Non-legato Scales

Question: Hello,

Have you any tips on developing a non-legato touch when playing, for example, Mozart’s C major Sonata K. 545? I can only manage a very uneven and rather slow staccato.

I am 59 years old. Is it possible to make further progress at my age?

– Richard (France)

Albert’s reply: It’s critical to know all piano scales equally well. Most often, whenever a student has difficulty with a particular scale in a given piece, I find that this difficulty extends to all scales. We generally assume that the problem is “local,” that the difficulty need only be overcome in a particular piece or passage thereof. Yet the surest way to overcome a technical difficulty is to conquer it universally so that it is no longer a problem, regardless of the given musical context.

Hence the necessity of practicing all scales. You need to know them all so fluently that you can play any of them at will, immediately and with any desired touch, from staccatissimo to legatissimo and anything in between.

Evenness is critical when practicing scales, and you must be patient. Any attempt to play faster than your current ability will undo your good work thus far. Your very uneven scales in the Mozart sonata are a clear indication that you are trying to play them too fast right now.

Instead, start by downloading the major scales for piano and practicing them with a metronome set to a slow speed – slower than you think you should practice them. Practice hands separately, particularly at first, since otherwise unevenness in one hand will almost certainly be obscured by the other hand. Do not increase the speed of the metronome during your practice session, as most students do. Instead, perfect your articulation at the slower speed and save the next-faster speed for the next day or two, or even a whole week or two. You should be absolutely confident and totally in control before attempting a faster speed.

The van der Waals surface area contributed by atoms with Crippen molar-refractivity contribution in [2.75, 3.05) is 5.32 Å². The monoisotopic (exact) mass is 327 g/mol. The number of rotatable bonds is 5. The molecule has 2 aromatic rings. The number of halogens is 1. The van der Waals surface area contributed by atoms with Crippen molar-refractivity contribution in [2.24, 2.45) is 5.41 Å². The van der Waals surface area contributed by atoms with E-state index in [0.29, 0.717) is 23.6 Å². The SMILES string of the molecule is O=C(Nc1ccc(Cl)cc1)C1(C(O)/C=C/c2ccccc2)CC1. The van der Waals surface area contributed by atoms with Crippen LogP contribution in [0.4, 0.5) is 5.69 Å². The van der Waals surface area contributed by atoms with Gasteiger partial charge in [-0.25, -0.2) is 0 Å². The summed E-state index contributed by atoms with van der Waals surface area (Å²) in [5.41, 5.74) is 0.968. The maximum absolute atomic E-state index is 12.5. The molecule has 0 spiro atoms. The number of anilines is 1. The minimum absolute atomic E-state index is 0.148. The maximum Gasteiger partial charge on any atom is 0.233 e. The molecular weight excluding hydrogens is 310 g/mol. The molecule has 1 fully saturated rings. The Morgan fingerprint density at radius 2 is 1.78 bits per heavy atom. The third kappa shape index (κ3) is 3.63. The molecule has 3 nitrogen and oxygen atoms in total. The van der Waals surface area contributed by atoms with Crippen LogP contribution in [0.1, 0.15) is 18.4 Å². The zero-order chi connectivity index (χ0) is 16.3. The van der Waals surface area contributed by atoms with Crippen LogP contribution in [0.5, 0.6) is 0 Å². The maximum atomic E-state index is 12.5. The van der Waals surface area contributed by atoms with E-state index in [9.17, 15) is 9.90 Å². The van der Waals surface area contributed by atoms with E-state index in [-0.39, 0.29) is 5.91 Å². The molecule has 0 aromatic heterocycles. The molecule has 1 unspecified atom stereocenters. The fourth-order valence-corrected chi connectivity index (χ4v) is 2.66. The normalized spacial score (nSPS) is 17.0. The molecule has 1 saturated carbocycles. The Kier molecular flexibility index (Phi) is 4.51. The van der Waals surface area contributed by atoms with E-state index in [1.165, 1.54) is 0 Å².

In scales in general, staccato should be achieved from the fingers alone rather than from the wrist. Wrist staccato is used in other contexts and may be used in scales, depending on the desired sound, but the fingers must be trained to articulate by themselves. Therefore, while practicing scales staccato, raise your fingers while keeping the wrist and forearm perfectly still, without being stiff or tense.

I should note that the scales in this Mozart sonata should be played non-legato rather than staccato, meaning only that the notes are not connected. Practice to achieve an even, beautiful articulation.

If you practice in this way you’ll progress regardless of your age!

Stay connected with news and updates!

Join our mailing list to receive the latest news and updates from our team.
Don't worry, your information will not be shared.

Join Now